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TV History: The Goldbergs

by Christine Becker

This clip was uploaded for an assignment in Christine Becker's FTT 30461: History of Television class at the University of Notre Dame in Spring 2019. Check the commentary dropdown menu for a student's analysis of the clip.

"The Goldbergs" and the move to the suburbs

by Ryan Israel

“The Goldbergs” was a popular domestic sitcom which ran from 1949 to 1951 on CBS. The show was originally created by Gertrude Berg as a network radio comedy-drama in 1930. Berg, who also starred as Molly Goldberg, the mother of the family around which the show centered, also took the concept to the theater for the 1948 play “Me and Molly.” By 1949, Berg was ready to embrace the new television technology and created a television version for CBS. After its 1949 to 1951 run on CBS, “The Goldbergs” was picked up by NBC in 1952 and later by the struggling DuMont network in 1954. The show’s run on CBS was undoubtedly its most influential, as it was the third most popular program on the air for its first season (Ingram). Due to its popular status, the cultural impact of “The Goldbergs” cannot be understated. Through its specific, urban setting and narratives, “The Goldbergs” reflects and reveals the struggles of inner-city, ethnic families in late ‘40s America and provided audiences with a justification for the transition to a suburban lifestyle.

“The Goldbergs” is primarily set in the family’s fictional house, which is located on the fourth floor of an apartment building at 1038 E. Tremont Avenue in the Bronx, a densely populated borough of New York City. The setting of “The Goldbergs” plays an incredibly important role in the show and in the 1949 episode from which these clips were taken. These three clips capture the main narrative from the episode: Molly Goldberg and her husband must deal with the poor quality of the family’s living situation — there’s a broken elevator, lack of hot water and peeling wallpaper — and negotiate with a new landlord to have these problems fixed. Their struggles are specific to urban living, and other elements of urban living are also prominent in the clips. For example, in one instance Molly can be seen putting her head out the window to talk with her co-tenants and direct them to all meet in her apartment.

Early television was dominant in urban areas such as New York, and the programming reflected this. The struggles that the Goldbergs faced due to their living situation paralleled the experiences of millions of urban, working-class television viewers who were making ends meet in crowded cities. However, during World War II, tax rates for most workers jumped from 4% to 25%, making the deduction for home ownership far more desirable. This desire for home ownership led to the suburban housing boom, as it “stimulated construction of 30 million housing units in just twenty years, bringing the the percentage of home owning Americans from below 40% in 1940 to more than 60% by 1960” (Lipsitz 43). As other living options became available and home ownership became more practical, many working-class families seized the opportunity to avoid the struggles of living in the city like the ones depicted in “The Goldbergs.”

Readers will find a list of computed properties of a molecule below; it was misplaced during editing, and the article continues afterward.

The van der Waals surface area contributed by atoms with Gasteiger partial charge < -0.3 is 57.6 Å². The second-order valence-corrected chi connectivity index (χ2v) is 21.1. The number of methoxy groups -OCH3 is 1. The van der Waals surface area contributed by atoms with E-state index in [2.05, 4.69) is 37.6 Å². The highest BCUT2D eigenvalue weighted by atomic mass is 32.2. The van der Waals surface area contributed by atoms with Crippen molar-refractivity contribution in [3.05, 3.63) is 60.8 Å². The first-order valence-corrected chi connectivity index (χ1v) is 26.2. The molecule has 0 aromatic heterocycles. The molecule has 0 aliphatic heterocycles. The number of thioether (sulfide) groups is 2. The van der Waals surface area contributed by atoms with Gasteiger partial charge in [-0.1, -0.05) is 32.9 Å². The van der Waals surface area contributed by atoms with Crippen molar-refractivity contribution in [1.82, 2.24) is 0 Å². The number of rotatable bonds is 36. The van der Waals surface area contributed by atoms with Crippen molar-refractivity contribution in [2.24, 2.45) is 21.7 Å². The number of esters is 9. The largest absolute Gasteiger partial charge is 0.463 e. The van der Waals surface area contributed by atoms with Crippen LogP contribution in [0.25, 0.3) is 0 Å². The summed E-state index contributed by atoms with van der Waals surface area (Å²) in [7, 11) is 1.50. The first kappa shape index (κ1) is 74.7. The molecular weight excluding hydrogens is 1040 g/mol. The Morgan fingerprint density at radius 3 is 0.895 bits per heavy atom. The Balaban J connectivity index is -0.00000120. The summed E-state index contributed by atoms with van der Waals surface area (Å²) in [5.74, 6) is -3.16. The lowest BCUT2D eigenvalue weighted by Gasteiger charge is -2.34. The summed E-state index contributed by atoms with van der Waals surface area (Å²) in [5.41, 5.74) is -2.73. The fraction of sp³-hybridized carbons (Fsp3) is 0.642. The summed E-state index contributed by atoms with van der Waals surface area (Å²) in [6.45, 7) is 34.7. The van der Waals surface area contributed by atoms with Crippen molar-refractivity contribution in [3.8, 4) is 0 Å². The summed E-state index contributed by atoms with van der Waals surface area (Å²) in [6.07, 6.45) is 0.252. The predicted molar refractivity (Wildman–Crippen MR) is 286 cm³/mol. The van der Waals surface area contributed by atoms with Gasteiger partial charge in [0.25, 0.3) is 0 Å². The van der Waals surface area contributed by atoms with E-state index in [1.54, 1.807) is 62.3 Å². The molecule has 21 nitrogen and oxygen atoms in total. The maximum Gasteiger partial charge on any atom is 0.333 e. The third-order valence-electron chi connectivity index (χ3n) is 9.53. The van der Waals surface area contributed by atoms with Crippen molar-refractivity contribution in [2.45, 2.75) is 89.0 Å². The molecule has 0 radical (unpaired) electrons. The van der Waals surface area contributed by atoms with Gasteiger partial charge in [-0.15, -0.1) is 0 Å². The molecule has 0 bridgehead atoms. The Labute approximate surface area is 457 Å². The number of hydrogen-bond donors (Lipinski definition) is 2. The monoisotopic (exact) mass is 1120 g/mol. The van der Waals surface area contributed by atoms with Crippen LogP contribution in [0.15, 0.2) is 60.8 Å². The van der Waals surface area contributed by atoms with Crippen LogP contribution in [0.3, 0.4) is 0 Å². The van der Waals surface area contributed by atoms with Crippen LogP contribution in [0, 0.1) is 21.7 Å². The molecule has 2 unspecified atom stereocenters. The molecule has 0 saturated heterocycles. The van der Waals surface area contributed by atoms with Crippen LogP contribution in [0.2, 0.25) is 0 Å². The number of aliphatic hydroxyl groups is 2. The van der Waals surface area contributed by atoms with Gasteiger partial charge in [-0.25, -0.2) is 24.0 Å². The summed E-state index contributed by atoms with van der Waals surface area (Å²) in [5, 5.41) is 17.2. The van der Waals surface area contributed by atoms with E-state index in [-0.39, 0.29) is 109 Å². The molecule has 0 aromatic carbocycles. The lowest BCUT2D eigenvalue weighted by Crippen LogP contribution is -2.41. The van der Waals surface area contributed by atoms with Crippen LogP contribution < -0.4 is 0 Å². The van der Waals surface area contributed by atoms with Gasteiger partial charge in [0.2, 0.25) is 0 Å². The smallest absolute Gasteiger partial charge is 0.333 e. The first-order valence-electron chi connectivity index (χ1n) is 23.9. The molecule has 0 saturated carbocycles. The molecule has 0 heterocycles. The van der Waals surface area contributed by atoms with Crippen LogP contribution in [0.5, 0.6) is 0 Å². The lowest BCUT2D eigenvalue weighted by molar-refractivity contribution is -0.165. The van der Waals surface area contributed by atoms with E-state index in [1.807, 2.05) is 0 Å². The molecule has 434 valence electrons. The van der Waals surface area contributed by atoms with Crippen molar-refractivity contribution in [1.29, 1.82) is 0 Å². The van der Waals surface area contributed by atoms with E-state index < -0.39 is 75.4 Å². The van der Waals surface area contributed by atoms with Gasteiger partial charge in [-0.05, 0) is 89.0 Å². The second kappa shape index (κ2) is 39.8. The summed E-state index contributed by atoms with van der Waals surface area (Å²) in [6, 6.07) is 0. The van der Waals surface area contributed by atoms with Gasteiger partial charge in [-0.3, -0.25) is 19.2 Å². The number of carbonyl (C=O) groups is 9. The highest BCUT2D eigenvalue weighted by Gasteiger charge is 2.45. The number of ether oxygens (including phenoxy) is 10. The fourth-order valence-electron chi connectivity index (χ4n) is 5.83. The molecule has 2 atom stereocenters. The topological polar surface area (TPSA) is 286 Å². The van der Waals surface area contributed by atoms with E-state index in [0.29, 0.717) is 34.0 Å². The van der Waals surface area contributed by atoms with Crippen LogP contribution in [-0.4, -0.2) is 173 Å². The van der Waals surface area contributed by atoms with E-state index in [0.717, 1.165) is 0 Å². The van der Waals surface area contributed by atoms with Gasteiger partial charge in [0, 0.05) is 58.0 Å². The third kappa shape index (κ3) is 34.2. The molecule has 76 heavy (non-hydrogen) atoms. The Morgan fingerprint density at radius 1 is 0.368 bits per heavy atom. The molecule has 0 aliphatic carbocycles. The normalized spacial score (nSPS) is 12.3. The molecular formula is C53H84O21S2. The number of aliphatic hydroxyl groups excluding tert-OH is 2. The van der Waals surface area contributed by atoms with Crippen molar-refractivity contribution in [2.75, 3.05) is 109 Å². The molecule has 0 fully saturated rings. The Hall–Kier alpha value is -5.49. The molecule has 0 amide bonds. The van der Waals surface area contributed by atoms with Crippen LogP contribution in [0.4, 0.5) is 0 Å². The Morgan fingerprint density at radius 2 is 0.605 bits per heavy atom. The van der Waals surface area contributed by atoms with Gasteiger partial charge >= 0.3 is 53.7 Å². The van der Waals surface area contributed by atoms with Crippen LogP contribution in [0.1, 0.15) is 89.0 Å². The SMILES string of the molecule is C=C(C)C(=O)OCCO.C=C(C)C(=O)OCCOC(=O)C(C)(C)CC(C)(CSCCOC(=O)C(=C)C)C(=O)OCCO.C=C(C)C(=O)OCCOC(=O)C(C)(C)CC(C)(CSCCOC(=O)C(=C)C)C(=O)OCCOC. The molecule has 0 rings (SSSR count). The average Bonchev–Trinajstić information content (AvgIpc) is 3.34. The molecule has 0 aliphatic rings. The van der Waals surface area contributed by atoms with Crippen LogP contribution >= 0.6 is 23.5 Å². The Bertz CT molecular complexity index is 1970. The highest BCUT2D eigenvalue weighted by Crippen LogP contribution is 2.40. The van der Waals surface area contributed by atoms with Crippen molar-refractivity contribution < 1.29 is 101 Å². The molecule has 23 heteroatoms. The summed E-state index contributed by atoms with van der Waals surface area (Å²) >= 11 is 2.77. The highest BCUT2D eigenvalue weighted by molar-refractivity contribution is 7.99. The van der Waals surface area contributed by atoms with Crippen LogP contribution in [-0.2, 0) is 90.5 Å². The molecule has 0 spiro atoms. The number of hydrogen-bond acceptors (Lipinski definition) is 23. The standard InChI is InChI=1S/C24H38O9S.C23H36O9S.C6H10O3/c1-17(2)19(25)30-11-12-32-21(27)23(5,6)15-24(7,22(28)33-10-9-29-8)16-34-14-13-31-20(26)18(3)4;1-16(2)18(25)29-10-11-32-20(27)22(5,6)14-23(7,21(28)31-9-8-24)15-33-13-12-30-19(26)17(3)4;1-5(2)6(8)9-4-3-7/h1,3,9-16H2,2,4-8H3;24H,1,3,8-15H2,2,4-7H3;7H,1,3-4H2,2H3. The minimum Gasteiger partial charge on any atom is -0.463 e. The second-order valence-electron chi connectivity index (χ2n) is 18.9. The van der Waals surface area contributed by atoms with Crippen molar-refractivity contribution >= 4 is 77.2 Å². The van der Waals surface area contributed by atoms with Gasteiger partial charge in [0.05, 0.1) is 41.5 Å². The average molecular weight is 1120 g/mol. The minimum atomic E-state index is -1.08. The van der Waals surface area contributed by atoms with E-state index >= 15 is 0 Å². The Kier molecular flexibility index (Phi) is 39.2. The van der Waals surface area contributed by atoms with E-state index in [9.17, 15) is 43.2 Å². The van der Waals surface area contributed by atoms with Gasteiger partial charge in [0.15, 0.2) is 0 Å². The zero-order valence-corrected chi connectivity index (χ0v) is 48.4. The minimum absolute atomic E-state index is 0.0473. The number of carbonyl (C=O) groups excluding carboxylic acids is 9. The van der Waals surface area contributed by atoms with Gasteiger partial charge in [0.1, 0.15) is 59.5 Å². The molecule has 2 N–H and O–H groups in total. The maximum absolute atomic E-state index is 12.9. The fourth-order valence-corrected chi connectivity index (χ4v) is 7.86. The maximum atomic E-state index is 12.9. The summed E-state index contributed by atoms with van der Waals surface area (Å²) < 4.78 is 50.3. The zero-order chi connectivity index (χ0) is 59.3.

By emphasizing the inconveniences of inner-city living, shows like “The Goldbergs” helped American families justify the move to the suburbs. Television historian George Lipsitz contends that “millions of postwar TV viewers used these urban ethnic working-class situation comedies [such as “The Goldbergs”] as a way of easing their own transition into a more middle-class suburban lifestyle” (Edgerton 130). In a later season of “The Goldbergs,” the family makes this exact transition themselves, as they leave their apartment at 1038 E. Tremont Avenue for a brand new house in the suburbs (Lipsitz 44).

There was also a close connection between suburban growth and consumer spending, giving early television advertisers even more reason to push the idea of moving to the suburbs. The mortgage policies associated with suburban homes, which encouraged long-term debt and low down payments, freed capital for other consumer purchases. For example, consumer spending on private cars sat at only $7.5 billion per year in the 1930s and 40s, but with the suburbs calling for a longer commute and new government highway building policies in place, spending on private cars rose to $22 billion per year in 1950 and almost $30 billion by 1955 (Lipsitz 43). With the suburban lifestyle’s close connection to consumerism, it is no surprise that advertisers and networks included narratives about the struggles of city living and the move to the suburbs in early television shows such as “The Goldbergs.”

By emphasizing the annoying, troublesome aspects of urban living, as is seen in these clips, one can see how “The Goldbergs” provided a justification and an impetus for the move to the suburbs that was taking place across America. Additionally, with the suburban mode of life going hand-in-hand with consumerism, the move to the suburbs emphasized in shows like “The Goldbergs” was closely tied to a growing, consumer-centered economy.

Works Cited: Edgerton, Gary R. The Columbia History of American Television. Columbia University Press, 2009. Ingram, Billy. “The Goldbergs: Gertrude Berg.” TVParty!, Lipsitz, George. “The Meaning of Memory.” Gender, Race, and Class in Media: a Critical Reader, by Gail Dines et al., SAGE Publications, Inc., 2003, pp. 40–47.

The Goldbergs Excerpts

Three excerpts from a 1949 episode of THE GOLDBERGS

from The Goldbergs - September 5, 1949 (1949)
Creator: Gertrude Berg
Distributor: YouTube (User: A Room With A Past)
Posted by Christine Becker